I can't say that all good streaming services get canceled, because lord knows some people will never get rid of their Netflix out of a bit of FOMO, but I just hit a weird wall with one of my personal favorite streaming services of the year. I kept checking the app this morning, hoping that something would change. That a perceived wrong would be righted. It was not.
But let's rewind a bit first. Back at the start of the year, I canceled Netflix (and I wasn't alone: Netflix's subscribers troubles are bad, and other streaming service cancelations are on the rise as well). I left, though, because it simply didn't have the stuff I wanted. What did I want? Well, I was playing catch-up on all the big shows that I needed to still see, and they had just lost Halt and Catch Fire, one of the more underrated dramas in AMC's recent history.
Overshadowed by Mad Men, Breaking Bad and The Walking Dead, and countless other Netflix shows (such as Netflix's new No. 1 show or movie: The John Wayne Gacy Tapes), Halt and Catch Fire is too good to miss (just like some of the films on our list of the new movies to stream this week). That said, it's an alternative history of the rise of the personal computer and the internet, which is a premise that some folks slept on. I was one of them, and I had even let it slip through my fingers when it was at Netflix, only starting the final season before mindlessly getting distracted.
And so I tracked it down to AMC Plus, an $8.99 per month streaming service that had Halt and Catch Fire, and then some. It even had Killing Eve season 4 episodes a week before they aired on regular AMC. I thought I was just going to have to keep "finding the room" in my budget for it. Which I would have done happily.
But then my most anticipated show of the year changed everything.
Streaming services create expectations
AMC Plus and I soon found ourselves in "fool me once, don't fool me twice" situation. I returned to Netflix to watch Better Call Saul — the beloved prequel series to Breaking Bad that focuses on how lawyer Jimmy McGill became the sleazy Saul Goodman. Tom's Guide has praised Better Call Saul as one of the best shows on TV, and I was finally tuning in.
But for some reason AMC didn't have any of those seasons on its own streaming service, so I had to go back to Netflix. Yes, even during the recent months when Better Call Saul season 5 wasn't on Netflix — only on paid video on demand — it still wasn't on AMC Plus. I am still kind of shocked that AMC's best current show, somehow, wasn't on AMC Plus. How is AMC Plus supposed to become something if that doesn't happen?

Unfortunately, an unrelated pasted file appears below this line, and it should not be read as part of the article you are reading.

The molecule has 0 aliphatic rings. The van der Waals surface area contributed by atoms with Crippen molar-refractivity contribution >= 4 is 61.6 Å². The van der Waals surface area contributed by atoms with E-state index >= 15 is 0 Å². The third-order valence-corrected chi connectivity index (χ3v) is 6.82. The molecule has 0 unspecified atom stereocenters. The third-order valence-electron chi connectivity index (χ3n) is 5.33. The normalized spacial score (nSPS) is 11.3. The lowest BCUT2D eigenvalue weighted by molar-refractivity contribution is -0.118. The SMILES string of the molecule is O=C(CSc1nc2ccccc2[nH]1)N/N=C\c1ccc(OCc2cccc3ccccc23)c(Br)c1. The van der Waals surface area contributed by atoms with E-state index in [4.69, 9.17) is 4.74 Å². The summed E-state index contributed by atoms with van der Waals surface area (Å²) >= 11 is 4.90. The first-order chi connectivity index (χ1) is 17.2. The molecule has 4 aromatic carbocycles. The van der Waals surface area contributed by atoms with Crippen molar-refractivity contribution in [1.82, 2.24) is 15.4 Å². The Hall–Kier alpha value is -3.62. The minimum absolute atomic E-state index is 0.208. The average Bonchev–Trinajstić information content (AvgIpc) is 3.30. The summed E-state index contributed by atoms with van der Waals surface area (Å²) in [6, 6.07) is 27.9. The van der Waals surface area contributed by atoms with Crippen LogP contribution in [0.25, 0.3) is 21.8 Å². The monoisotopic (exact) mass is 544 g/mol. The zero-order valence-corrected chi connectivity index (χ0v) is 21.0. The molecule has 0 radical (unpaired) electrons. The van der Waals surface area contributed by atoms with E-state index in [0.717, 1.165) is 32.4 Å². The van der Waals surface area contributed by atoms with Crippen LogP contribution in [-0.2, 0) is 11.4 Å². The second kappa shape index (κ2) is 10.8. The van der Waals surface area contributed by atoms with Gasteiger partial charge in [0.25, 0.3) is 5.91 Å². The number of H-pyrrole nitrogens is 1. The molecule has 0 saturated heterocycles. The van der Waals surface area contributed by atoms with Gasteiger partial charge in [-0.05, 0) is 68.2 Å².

But, I kept AMC Plus to stay ahead of the curve on the final (and frustratingly lackluster), season of Killing Eve. That quality dip in the series, which saw a finale that I barely felt anything about, pushed me closer to wondering if I needed AMC Plus.
And, then, Better Call Saul season 6 was finally about to debut. I did my research, and found that it was going to arrive on both AMC and AMC Plus. So I began to develop an expectation that Better Call Saul's extra long debut — scheduled for 9 p.m. to 11:30 p.m. ET — was going to pull a Killing Eve.
Having covered TV releases for Tom's Guide for years now, I knew that Killing Eve was no anomaly. This early release schedule had been happening for The Walking Dead season 11 part 2 and Fear The Walking Dead too.
But then I saw all of the marketing materials for Better Call Saul's season 6 premiere, and no reference to early episodes was there. But I wasn't ready to say they fooled me twice. Not only because they never claimed otherwise, but because I could think of one other reason to keep AMC Plus.
The last straw for my AMC Plus subscription
Waking up is a (hopefully) very boring process. But on Monday morning, I woke up with intent. The intent to see if Better Call Saul season 6's first episodes could have arrived early. Sure, many popular streaming services that have linear broadcast counterparts debut their episodes at the same time as they broadcast — Euphoria, for example — but I'd seen Killing Eve episodes arrive first thing in the morning. Which made me think "there's still a possible chance I could keep AMC Plus."
Why? Because, dear reader, on the way from season 5 to season 6, someone at AMC decided that Better Call Saul belonged on Mondays. And unfortunately for me, 9 p.m. ET on Mondays is a very crowded timeslot due to my own personal TV habits. I didn't want to have to choose between Jimmy "Saul Goodman" McGill and "The American Nightmare" Cody Rhodes, who has just recently made WWE's Monday Night Raw a far more compelling show.
Alas, AMC Plus didn't have Better Call Saul. Which made me realize that AMC Plus was only going to air it alongside AMC. Which is great for people who don't have AMC, but I have Sling TV.
So, there I was, ready to finally kick AMC Plus to the curb. Yes, it collects content from AMC, BBC America, IFC, SundanceTV, Shudder, Sundance Now and IFC Films Unlimited, but it broke from how it aired other shows. I skimmed through the app, considered some of its content, and then I realized I was done.
In a moment where I can't throw a rock without hitting a conversation about inflation, and when Netflix is raising prices and I actually found a reason to get Paramount Plus? I can't help but constantly look at these services with the mindset of "what are you doing for me today?" Sure, you kept me well during the last months, and maybe I'll churn (cancel and come back), but there's no need to stick with any streaming service if it's got nothing for you right now.
In other streaming news, it looks like Apple TV Plus may be set to score the rights to NFL Sunday Ticket. This could be huge for the rapidly growing streaming service. Plus, here's the one Roku setting I wish I'd known to turn off and how I fixed the Roku bug that hid all my apps.